Antimerger Policy Under the Hart-Scott-Rodino Act: A Reexamination of the Market Power Hypothesis
28 Pages Posted: 19 Jun 2010
Date Written: April 1, 1985
Enforcement powers granted under the 1978 Hart-Scott-Rodino Antitrust Improvements Act were intended to enhance the antitrust agencies' ability to select truly anticompetitive mergers for prosecution. For example, the HSR Act imposes automatic delays on proposed mergers, so that the agencies have time to consider the mergers' competitive effects before they are completed. Also, it provides the agencies with the legal right to compel industry participants to reveal merger-related information during precomplaint investigations. Earlier studies by Eckbo (1983) and Stillman (1983) show that the HSR Act addressed a genuine problem: they conclude that the challenged horizontal mergers in their samples, which cover the 1963-78 period, were not anticompetitive. In this paper we test the proposition that the HSR Act has in fact produced a significant improvement in the agencies' case selection record. We reject this proposition and conclude instead that he merger cases in our sample that were filed after 1978 were mounted against mergers that apparently would not have harmed competition.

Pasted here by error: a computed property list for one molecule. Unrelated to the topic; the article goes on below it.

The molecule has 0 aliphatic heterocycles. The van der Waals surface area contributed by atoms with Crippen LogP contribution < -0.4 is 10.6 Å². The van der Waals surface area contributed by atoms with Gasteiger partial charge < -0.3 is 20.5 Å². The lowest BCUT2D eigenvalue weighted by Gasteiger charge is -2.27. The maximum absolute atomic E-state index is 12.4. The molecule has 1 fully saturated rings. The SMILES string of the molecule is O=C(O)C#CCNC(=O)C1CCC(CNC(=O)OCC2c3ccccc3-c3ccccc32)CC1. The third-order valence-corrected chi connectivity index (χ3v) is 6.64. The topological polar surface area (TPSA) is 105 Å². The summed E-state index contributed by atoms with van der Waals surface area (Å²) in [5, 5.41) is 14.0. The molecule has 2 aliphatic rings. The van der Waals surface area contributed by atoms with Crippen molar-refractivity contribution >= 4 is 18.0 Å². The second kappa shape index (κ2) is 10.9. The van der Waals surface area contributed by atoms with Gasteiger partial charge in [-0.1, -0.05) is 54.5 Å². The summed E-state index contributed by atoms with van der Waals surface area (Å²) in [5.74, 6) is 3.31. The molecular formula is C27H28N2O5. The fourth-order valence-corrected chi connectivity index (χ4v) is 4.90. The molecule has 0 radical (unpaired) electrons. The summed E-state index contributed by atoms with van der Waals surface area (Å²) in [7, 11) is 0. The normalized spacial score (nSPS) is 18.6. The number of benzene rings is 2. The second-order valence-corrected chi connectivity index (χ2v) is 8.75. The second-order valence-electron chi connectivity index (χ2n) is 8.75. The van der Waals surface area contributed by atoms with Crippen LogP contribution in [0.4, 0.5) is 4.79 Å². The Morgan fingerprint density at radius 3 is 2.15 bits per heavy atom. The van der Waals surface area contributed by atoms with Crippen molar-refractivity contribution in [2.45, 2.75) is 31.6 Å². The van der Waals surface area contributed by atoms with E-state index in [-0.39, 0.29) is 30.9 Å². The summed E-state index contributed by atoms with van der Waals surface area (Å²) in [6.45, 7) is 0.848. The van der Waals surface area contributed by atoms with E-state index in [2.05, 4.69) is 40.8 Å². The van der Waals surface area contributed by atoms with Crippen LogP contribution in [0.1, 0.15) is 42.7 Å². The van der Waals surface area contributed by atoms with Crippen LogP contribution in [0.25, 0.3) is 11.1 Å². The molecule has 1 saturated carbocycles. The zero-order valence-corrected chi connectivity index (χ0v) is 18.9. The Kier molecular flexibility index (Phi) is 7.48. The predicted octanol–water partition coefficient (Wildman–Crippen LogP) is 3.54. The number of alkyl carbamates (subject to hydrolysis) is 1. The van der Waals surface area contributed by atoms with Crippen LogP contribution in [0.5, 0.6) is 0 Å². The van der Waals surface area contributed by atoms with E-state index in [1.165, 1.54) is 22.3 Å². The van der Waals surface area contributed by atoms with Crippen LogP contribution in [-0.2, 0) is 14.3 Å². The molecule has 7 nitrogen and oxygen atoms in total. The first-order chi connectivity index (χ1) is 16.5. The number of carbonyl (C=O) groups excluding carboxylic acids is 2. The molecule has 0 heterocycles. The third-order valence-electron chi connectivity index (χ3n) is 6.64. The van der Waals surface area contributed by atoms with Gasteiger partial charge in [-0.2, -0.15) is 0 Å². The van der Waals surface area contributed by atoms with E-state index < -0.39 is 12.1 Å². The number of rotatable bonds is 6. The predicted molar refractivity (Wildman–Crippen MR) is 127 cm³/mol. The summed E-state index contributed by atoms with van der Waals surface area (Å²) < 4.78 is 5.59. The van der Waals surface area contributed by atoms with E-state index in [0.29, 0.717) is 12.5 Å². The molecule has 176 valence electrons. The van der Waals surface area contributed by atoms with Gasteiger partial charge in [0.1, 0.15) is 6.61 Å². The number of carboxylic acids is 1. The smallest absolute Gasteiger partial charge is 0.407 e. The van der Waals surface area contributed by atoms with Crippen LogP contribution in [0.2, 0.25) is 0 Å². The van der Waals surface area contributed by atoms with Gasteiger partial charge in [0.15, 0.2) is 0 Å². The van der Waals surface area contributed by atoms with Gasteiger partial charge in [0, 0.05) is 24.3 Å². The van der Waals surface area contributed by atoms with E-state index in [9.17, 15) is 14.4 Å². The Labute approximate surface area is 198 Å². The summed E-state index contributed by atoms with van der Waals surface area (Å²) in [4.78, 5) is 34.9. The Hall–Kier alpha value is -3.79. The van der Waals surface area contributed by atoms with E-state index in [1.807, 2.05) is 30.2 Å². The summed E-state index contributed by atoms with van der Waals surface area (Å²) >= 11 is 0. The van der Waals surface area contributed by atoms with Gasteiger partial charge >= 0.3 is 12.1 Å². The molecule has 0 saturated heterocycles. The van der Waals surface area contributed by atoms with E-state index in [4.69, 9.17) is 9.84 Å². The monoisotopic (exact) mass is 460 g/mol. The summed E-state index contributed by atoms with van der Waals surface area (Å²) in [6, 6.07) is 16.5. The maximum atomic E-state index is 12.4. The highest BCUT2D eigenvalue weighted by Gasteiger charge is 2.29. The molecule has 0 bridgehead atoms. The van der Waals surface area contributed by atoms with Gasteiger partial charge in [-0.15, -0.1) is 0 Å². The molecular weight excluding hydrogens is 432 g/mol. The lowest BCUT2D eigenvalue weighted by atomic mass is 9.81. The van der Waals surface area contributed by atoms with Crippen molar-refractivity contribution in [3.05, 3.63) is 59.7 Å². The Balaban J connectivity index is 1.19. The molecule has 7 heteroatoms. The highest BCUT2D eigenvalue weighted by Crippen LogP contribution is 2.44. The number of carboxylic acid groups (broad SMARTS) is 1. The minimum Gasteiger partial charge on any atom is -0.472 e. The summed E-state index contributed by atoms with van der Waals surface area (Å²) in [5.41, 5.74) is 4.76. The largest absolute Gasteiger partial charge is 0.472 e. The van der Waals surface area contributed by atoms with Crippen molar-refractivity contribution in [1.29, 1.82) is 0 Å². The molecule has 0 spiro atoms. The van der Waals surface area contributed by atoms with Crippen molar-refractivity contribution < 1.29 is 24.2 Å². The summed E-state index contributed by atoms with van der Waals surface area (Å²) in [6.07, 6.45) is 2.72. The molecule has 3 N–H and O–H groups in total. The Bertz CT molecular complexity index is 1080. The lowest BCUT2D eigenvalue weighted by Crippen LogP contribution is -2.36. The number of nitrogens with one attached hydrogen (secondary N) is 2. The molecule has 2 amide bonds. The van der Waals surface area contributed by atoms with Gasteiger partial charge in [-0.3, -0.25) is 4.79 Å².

Keywords: Mergers, antitrust, market power, collusion, rival firms, industry rents
JEL Classification: D43, G34, G38, K21, L16, L41
Suggested Citation: Suggested Citation